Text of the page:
This is not true for linking to other languages using the Foreign Function Interface (FFI).  When linking to these libraries, the standard dynamic linker is used.
 +
 
 +
''Note: the situation is similar to OCaml, and the usual rules that apply there apply here as well.''
 +
 
 +
Keep in mind though, that some special packages may still do code generation at runtime in which case they may need Requires as well as BuildRequires for their dependencies: examples include xmonad and yi which may require certain libraries to be present to work.
 +
 
 +
=== Package directory ===
 +
GHC libraries should be installed under <code>%pkg_libdir</code> as done by Cabal.
  
 
<pre>
 
<pre>
Line 63: Line 79:
  
 
=== File lists ===
 
=== File lists ===
You can generate filelists using the following macro, rather than doing it by hand:
+
You can generate filelists for libraries and profiling library subpackages using the following macro, rather than doing it by hand:
  
 
<pre>
 
<pre>
Line 69: Line 85:
 
</pre>
 
</pre>
  
This macro takes one parameter, which is just a name to be used for the file lists.  This same parameter must be used later in the files section.
+
This macro takes one parameter, which is just a name prefix to be used for the file lists.  This same parameter must be used later in the files section.
  
 
The files section would then look something like this:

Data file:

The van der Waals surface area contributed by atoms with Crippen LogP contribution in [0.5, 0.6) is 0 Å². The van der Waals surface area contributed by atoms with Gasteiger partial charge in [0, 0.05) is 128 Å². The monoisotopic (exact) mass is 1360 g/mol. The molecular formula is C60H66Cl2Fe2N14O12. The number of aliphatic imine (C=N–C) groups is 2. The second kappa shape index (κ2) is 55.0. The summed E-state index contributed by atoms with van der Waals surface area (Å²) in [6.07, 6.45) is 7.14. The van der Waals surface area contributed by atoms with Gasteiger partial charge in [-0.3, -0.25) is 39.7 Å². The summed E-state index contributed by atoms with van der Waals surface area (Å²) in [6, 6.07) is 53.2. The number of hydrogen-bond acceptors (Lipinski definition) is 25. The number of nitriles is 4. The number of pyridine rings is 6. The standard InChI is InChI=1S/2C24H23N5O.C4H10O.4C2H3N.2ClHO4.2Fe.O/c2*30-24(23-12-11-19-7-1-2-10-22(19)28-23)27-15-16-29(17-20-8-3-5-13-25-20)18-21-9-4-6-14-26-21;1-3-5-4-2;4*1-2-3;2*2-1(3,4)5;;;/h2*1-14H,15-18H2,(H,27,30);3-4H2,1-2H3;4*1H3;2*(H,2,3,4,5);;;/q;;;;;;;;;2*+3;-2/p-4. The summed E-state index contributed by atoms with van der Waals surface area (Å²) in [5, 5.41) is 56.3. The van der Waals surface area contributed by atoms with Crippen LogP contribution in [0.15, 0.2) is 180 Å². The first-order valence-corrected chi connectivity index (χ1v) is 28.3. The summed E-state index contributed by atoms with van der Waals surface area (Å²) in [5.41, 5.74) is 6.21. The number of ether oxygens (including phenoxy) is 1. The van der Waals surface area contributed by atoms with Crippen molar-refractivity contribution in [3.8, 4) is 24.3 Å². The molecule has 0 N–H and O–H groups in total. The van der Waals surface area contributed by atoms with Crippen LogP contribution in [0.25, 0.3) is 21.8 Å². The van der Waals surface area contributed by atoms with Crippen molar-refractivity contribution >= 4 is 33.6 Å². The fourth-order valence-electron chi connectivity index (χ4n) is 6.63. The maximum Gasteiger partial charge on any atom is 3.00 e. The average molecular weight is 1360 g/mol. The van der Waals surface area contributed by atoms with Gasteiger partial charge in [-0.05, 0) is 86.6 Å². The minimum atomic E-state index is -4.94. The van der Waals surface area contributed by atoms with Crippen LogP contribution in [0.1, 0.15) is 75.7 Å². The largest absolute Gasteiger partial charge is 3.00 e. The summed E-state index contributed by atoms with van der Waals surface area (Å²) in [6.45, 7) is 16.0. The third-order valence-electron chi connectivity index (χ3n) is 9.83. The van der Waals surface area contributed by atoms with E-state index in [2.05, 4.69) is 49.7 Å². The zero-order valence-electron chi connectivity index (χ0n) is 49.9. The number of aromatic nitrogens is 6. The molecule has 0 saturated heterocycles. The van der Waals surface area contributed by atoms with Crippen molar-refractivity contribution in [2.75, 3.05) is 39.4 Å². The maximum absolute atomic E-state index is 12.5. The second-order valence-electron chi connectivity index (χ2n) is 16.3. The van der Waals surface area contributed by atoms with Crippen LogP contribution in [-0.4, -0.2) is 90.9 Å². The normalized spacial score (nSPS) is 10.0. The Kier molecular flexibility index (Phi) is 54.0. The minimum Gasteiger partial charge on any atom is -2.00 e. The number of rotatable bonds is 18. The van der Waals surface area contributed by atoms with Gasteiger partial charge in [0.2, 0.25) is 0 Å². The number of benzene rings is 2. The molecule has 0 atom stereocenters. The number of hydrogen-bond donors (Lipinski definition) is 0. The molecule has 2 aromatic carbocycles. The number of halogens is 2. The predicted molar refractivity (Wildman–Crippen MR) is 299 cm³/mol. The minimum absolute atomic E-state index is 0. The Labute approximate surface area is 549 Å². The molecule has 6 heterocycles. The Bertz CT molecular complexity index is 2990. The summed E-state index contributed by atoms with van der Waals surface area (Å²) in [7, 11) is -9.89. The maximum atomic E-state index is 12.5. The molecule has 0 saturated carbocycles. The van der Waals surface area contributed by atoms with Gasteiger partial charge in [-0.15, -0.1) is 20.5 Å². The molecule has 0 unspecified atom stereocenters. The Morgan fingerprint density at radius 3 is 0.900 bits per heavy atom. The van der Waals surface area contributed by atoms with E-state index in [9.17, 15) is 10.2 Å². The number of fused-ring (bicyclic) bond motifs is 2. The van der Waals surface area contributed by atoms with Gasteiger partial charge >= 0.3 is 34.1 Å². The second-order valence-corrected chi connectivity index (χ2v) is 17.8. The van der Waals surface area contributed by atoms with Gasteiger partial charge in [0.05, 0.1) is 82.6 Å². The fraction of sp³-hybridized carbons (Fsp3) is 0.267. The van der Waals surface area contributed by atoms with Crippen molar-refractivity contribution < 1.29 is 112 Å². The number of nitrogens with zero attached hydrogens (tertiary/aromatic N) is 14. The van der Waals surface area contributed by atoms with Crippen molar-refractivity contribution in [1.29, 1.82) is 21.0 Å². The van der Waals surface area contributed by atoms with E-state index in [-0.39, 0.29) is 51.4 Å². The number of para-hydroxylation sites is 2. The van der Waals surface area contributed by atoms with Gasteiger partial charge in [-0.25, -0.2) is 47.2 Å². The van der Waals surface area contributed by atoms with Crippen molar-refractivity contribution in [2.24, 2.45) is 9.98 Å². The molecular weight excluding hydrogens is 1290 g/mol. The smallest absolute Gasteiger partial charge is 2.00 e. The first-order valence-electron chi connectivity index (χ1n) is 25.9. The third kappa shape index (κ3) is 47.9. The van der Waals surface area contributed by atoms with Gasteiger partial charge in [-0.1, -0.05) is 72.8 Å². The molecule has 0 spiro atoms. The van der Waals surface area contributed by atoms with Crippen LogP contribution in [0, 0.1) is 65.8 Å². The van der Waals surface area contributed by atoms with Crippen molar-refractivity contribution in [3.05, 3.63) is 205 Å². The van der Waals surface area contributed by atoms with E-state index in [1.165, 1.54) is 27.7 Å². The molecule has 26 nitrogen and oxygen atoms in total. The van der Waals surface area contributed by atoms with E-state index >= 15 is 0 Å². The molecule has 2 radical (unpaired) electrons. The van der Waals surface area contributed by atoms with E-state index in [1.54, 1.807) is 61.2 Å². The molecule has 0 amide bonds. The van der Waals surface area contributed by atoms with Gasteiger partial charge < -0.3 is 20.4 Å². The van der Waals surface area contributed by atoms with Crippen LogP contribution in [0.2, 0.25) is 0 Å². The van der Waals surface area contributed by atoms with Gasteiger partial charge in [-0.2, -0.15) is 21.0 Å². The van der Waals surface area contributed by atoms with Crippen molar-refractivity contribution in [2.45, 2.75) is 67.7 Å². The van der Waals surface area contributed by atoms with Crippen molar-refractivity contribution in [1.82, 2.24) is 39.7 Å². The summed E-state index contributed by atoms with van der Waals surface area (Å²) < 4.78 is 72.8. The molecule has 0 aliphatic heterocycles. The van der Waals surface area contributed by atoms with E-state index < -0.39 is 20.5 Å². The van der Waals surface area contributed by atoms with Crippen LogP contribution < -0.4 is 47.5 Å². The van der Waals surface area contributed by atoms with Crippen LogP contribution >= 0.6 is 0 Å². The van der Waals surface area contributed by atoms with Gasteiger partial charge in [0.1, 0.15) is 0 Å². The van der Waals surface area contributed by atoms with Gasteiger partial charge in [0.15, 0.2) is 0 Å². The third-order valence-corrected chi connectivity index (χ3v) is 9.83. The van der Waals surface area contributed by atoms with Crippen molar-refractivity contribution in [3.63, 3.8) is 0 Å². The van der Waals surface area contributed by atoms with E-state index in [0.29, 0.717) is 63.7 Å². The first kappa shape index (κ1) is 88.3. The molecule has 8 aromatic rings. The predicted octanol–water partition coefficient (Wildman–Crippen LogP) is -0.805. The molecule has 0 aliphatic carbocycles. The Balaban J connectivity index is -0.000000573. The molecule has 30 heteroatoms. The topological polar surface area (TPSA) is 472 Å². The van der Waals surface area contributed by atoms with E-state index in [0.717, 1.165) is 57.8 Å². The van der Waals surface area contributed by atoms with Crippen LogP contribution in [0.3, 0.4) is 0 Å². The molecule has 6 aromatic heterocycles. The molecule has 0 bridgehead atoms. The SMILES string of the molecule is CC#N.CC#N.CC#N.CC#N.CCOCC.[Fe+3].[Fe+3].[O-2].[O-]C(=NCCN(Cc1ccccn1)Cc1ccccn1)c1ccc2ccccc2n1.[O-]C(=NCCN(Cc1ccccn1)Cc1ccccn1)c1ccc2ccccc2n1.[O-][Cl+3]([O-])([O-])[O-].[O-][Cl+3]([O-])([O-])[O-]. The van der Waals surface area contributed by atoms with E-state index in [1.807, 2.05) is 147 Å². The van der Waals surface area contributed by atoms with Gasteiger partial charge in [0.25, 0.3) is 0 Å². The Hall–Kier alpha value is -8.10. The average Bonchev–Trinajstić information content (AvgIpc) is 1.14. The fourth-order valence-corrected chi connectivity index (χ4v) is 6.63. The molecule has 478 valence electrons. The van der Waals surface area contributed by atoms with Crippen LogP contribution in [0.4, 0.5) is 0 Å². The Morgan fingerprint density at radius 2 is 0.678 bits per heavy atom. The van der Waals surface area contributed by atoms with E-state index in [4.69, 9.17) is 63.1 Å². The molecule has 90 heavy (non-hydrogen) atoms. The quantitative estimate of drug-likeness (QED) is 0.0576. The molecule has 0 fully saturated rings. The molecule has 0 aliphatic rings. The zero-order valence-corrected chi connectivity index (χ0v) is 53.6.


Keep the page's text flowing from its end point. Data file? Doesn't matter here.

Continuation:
The files section would then look something like this:
Line 75: Line 91:
 
<pre>
 
<pre>
 
%files -f %{name}.files
 
%files -f %{name}.files
%defattr(-,root,root,-)
+
%doc LICENSE README
%doc dist/doc/html
+
%{pkg_docdir}
%doc LICENSE TODO README
+
 
+
  
 
%files -n %{name}-prof -f %{name}-prof.files
 
%files -n %{name}-prof -f %{name}-prof.files
%defattr(-,root,root,-)
 
%doc LICENSE
 
 
</pre>
 
</pre>
  
 
=== Install scripts ===
 
=== Install scripts ===
Libraries must be registered with the installed GHC.
+
Libraries must be registered with the installed ghc package.
  
To generate registration scripts that can be embedded in the package, include the following in %build, and include the following install script macros.
+
To generate registration scripts that can be embedded in the package first include the following in %build:
 
<pre>
 
<pre>
 
%ghc_gen_scripts
 
%ghc_gen_scripts
 
</pre>
 
</pre>
 
+
and then in %install install them with:
To separate the copying phase from the registration phase of installation, include the following in %install
+
 
<pre>
 
<pre>
 
%ghc_install_scripts
 
%ghc_install_scripts
 
</pre>